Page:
Five years ago, I helped a young man fill out his application for DACA, which gave young undocumented immigrants — generally brought to this country as children — temporary protected status. I helped him for free, but he sent me a gift card in the mail afterward. Where the card said “For:” he wrote “changing my life.”
As a successful DACA applicant, he had received a renewable two-year reprieve from deportation, along with a two-year work permit, giving him the ability to find a job, an apartment and more. He went from frightened to hopeful, all thanks to one envelope from our Department of Homeland Security. It was a powerful reminder of what one application could mean.
This week, under the guise of “the rule of law,” the Trump administration has announced the end of DACA, or “Deferred Action for Childhood Arrivals,” a program that did so much to bring immigrant youth into the rule of law despite its temporary nature. DACA helped the “Dreamers,” as those protected under the law are known, leave the shadows to study, work and build their own unique versions of the American Dream. The successes of those with DACA have been beautiful to behold, as has their excitement at being recognized by a country that has always felt like their home.
That all died with the decision to cancel DACA. I am scared for so many like the young man I helped who may now go from their productive, law-abiding lives to being placed in the long line for deportation. In the very short-term, lawyers can and will help those whose DACA status expires between now and March of next year to renew before the October 5th deadline. And as many of those with DACA are full-time students, many of us should dig into our wallets to defray the $495 cost of renewing DACA
But what else? Well, DACA was created by executive action, and as such has always been vulnerable to any executive that wants to undo it.
A permanent solution will have to be legislative. Our attention must turn immediately and powerfully to Congress. Only Congress can create a durable immigration status that cannot be revoked by executive fiat. DACA never had that durability and did not put its recipients on the path to citizenship. So, we can do better.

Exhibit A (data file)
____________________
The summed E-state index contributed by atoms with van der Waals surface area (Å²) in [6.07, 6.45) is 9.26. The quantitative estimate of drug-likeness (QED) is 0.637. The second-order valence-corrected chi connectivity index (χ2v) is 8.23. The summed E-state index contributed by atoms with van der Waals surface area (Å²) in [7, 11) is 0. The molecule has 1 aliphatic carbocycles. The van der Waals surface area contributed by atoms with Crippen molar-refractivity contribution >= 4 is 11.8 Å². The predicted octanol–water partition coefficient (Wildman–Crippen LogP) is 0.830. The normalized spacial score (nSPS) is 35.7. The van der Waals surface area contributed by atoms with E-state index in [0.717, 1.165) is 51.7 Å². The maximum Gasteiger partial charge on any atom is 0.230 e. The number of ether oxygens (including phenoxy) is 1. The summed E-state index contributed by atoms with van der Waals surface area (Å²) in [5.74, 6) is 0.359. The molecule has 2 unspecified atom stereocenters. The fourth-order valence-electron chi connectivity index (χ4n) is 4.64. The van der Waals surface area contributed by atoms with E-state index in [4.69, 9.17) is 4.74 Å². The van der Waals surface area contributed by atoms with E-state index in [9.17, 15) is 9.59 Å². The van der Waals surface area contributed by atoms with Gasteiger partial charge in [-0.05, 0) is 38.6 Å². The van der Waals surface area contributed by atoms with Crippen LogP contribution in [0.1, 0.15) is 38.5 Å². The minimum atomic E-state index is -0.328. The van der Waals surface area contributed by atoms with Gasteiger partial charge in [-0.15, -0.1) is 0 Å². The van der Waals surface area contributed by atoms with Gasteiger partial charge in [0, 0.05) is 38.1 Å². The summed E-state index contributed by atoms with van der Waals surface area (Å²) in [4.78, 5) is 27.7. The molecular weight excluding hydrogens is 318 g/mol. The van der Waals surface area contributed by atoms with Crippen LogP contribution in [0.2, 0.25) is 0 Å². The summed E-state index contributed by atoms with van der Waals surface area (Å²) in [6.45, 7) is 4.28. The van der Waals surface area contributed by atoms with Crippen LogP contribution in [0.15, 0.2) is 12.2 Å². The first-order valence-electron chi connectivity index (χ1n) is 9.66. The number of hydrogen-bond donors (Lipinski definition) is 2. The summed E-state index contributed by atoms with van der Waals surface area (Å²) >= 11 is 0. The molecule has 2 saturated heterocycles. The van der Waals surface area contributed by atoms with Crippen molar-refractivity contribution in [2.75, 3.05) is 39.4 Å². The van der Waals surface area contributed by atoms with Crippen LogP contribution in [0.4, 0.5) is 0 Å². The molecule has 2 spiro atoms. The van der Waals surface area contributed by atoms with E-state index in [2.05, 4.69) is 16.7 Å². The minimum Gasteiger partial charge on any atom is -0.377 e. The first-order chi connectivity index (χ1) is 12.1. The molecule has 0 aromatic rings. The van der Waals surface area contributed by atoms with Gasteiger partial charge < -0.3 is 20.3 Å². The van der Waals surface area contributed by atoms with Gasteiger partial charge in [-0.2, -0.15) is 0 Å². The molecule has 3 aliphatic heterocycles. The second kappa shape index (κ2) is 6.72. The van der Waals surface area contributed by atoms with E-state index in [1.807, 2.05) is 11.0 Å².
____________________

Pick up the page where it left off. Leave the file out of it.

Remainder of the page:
Happily, since 2000, Congress has had before it a bill to set the Dreamers on that path. Called the DREAM Act, it has been introduced in every single congressional session. It nearly passed in 2010; the failure to pass that year ultimately led to the establishment of DACA in 2012. Now with five years of experience seeing Dreamers thrive under DACA, perhaps there is the political will to finally move the DREAM Act through Congress successfully. Everyone who cares about the young people whose productive young lives are going to be upended by this decision needs to ardently support this kind of legislative solution.
But even at its visionary best, the DREAM Act is but a small piece of the puzzle. It does not solve the problems with our nation’s failed immigration system, which condones leaving 11 million people to live in the shadows for decades — the vast and overwhelming majority of whom are hard-working, productive people with lives and families, with flaws and foibles, with promise and possibility.
We need to protect our Dreamers, but let us not lose sight of the many others. They are not all high school valedictorians or future surgeons or award-winning writers. But they are volunteering at PTA bake sales and as Little League coaches. They rebuilt New Orleans and would like to be able to help rebuild Houston. They are raising kids and tending to aging parents. We owe them so much and have given them so very little.
All of America’s undocumented immigrants deserve a path to citizenship, a chance to have our nation see them as individuals capable of contributing and deserving of the peace of mind that stable immigration status can bring. And with that peace of mind, may we see the kinds of beauty and joy that our Dreamers experienced for the past five years.
Let’s take our cue from the Dreamers themselves and keep dreaming, boldly. Get Congress to pass the DREAM Act now and get broad, meaningful immigration reform back on the table. We are enriched by immigrants. Let’s get our laws in line with policies that will truly make America great.
Elizabeth Keyes (firstname.lastname@example.org) is an associate professor and director of the Immigrant Rights Clinic at the University of Baltimore School of Law.